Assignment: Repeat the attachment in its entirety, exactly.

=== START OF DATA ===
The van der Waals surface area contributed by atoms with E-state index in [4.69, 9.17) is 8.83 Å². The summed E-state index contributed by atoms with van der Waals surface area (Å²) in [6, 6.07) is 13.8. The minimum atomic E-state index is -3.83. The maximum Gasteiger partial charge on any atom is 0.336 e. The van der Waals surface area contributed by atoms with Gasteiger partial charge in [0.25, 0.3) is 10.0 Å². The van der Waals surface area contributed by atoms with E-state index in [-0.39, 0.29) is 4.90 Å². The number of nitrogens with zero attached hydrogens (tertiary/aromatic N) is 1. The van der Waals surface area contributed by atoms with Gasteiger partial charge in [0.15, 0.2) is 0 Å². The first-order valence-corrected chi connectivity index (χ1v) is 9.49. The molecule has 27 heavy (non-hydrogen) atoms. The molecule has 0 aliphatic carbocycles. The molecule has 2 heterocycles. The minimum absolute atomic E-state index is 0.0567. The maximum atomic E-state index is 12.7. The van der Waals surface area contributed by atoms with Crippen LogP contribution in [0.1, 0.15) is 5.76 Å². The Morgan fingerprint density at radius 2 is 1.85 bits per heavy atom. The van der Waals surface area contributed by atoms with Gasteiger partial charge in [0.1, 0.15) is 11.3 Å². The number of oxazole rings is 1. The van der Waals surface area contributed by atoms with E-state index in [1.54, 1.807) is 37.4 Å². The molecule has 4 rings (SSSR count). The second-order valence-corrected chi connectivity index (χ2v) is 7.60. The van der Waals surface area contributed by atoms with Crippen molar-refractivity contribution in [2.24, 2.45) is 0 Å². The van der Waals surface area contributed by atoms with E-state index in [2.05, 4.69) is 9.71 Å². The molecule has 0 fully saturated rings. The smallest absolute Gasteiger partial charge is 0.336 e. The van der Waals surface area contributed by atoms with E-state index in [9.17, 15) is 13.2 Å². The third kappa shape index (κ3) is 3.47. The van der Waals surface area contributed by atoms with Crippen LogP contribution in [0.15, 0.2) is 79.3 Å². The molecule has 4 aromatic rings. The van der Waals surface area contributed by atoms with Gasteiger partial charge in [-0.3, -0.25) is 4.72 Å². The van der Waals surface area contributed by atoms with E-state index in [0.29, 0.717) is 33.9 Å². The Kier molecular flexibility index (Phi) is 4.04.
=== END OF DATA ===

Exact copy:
The van der Waals surface area contributed by atoms with E-state index in [4.69, 9.17) is 8.83 Å². The summed E-state index contributed by atoms with van der Waals surface area (Å²) in [6, 6.07) is 13.8. The minimum atomic E-state index is -3.83. The maximum Gasteiger partial charge on any atom is 0.336 e. The van der Waals surface area contributed by atoms with Gasteiger partial charge in [0.25, 0.3) is 10.0 Å². The van der Waals surface area contributed by atoms with E-state index in [-0.39, 0.29) is 4.90 Å². The number of nitrogens with zero attached hydrogens (tertiary/aromatic N) is 1. The van der Waals surface area contributed by atoms with Gasteiger partial charge in [0.15, 0.2) is 0 Å². The first-order valence-corrected chi connectivity index (χ1v) is 9.49. The molecule has 27 heavy (non-hydrogen) atoms. The molecule has 0 aliphatic carbocycles. The molecule has 2 heterocycles. The minimum absolute atomic E-state index is 0.0567. The maximum atomic E-state index is 12.7. The van der Waals surface area contributed by atoms with Crippen LogP contribution in [0.1, 0.15) is 5.76 Å². The Morgan fingerprint density at radius 2 is 1.85 bits per heavy atom. The van der Waals surface area contributed by atoms with Gasteiger partial charge in [0.1, 0.15) is 11.3 Å². The number of oxazole rings is 1. The van der Waals surface area contributed by atoms with E-state index in [1.54, 1.807) is 37.4 Å². The molecule has 4 rings (SSSR count). The second-order valence-corrected chi connectivity index (χ2v) is 7.60. The van der Waals surface area contributed by atoms with Crippen molar-refractivity contribution in [2.24, 2.45) is 0 Å². The van der Waals surface area contributed by atoms with E-state index in [2.05, 4.69) is 9.71 Å². The molecule has 0 fully saturated rings. The smallest absolute Gasteiger partial charge is 0.336 e. The van der Waals surface area contributed by atoms with E-state index in [9.17, 15) is 13.2 Å². The third kappa shape index (κ3) is 3.47. The van der Waals surface area contributed by atoms with Crippen LogP contribution in [0.15, 0.2) is 79.3 Å². The molecule has 4 aromatic rings. The van der Waals surface area contributed by atoms with Gasteiger partial charge in [-0.3, -0.25) is 4.72 Å². The van der Waals surface area contributed by atoms with E-state index in [0.29, 0.717) is 33.9 Å². The Kier molecular flexibility index (Phi) is 4.04.